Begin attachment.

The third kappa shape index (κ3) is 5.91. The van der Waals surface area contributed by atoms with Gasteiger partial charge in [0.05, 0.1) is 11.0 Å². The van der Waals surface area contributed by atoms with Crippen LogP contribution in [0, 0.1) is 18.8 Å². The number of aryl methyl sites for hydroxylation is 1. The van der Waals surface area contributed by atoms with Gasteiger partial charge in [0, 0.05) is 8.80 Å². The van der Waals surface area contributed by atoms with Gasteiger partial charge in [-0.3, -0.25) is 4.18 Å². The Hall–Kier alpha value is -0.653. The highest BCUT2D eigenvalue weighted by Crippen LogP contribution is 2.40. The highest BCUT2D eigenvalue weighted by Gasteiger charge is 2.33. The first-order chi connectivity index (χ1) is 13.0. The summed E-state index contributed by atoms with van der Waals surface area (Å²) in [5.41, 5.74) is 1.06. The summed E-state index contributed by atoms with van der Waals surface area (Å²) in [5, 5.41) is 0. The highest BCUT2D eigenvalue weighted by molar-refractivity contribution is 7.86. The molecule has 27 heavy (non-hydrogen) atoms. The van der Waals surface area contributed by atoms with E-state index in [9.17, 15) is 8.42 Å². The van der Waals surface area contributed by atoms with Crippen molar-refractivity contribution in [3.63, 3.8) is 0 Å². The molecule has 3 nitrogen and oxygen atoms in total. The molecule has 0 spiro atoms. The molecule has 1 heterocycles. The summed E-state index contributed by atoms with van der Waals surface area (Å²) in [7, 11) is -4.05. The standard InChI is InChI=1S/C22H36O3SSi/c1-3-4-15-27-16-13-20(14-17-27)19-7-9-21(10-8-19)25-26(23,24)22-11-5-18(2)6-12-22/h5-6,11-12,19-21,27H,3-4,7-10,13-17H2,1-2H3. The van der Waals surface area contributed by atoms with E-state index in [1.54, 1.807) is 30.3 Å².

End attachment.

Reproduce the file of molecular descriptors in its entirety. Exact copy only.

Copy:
The third kappa shape index (κ3) is 5.91. The van der Waals surface area contributed by atoms with Gasteiger partial charge in [0.05, 0.1) is 11.0 Å². The van der Waals surface area contributed by atoms with Crippen LogP contribution in [0, 0.1) is 18.8 Å². The number of aryl methyl sites for hydroxylation is 1. The van der Waals surface area contributed by atoms with Gasteiger partial charge in [0, 0.05) is 8.80 Å². The van der Waals surface area contributed by atoms with Gasteiger partial charge in [-0.3, -0.25) is 4.18 Å². The Hall–Kier alpha value is -0.653. The highest BCUT2D eigenvalue weighted by Crippen LogP contribution is 2.40. The highest BCUT2D eigenvalue weighted by Gasteiger charge is 2.33. The first-order chi connectivity index (χ1) is 13.0. The summed E-state index contributed by atoms with van der Waals surface area (Å²) in [5.41, 5.74) is 1.06. The summed E-state index contributed by atoms with van der Waals surface area (Å²) in [5, 5.41) is 0. The highest BCUT2D eigenvalue weighted by molar-refractivity contribution is 7.86. The molecule has 27 heavy (non-hydrogen) atoms. The van der Waals surface area contributed by atoms with E-state index in [9.17, 15) is 8.42 Å². The van der Waals surface area contributed by atoms with Crippen molar-refractivity contribution in [3.63, 3.8) is 0 Å². The molecule has 3 nitrogen and oxygen atoms in total. The molecule has 0 spiro atoms. The molecule has 1 heterocycles. The summed E-state index contributed by atoms with van der Waals surface area (Å²) in [7, 11) is -4.05. The standard InChI is InChI=1S/C22H36O3SSi/c1-3-4-15-27-16-13-20(14-17-27)19-7-9-21(10-8-19)25-26(23,24)22-11-5-18(2)6-12-22/h5-6,11-12,19-21,27H,3-4,7-10,13-17H2,1-2H3. The van der Waals surface area contributed by atoms with E-state index in [1.54, 1.807) is 30.3 Å².